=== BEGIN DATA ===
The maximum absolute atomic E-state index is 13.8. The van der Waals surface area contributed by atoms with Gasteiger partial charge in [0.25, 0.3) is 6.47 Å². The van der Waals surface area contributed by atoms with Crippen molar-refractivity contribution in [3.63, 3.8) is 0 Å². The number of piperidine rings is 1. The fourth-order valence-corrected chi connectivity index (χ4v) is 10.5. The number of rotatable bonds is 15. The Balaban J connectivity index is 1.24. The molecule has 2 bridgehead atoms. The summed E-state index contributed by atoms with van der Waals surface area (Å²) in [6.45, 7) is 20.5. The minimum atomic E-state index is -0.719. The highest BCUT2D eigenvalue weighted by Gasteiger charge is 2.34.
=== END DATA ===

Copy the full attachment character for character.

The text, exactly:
The maximum absolute atomic E-state index is 13.8. The van der Waals surface area contributed by atoms with Gasteiger partial charge in [0.25, 0.3) is 6.47 Å². The van der Waals surface area contributed by atoms with Crippen molar-refractivity contribution in [3.63, 3.8) is 0 Å². The number of piperidine rings is 1. The fourth-order valence-corrected chi connectivity index (χ4v) is 10.5. The number of rotatable bonds is 15. The Balaban J connectivity index is 1.24. The molecule has 2 bridgehead atoms. The summed E-state index contributed by atoms with van der Waals surface area (Å²) in [6.45, 7) is 20.5. The minimum atomic E-state index is -0.719. The highest BCUT2D eigenvalue weighted by Gasteiger charge is 2.34.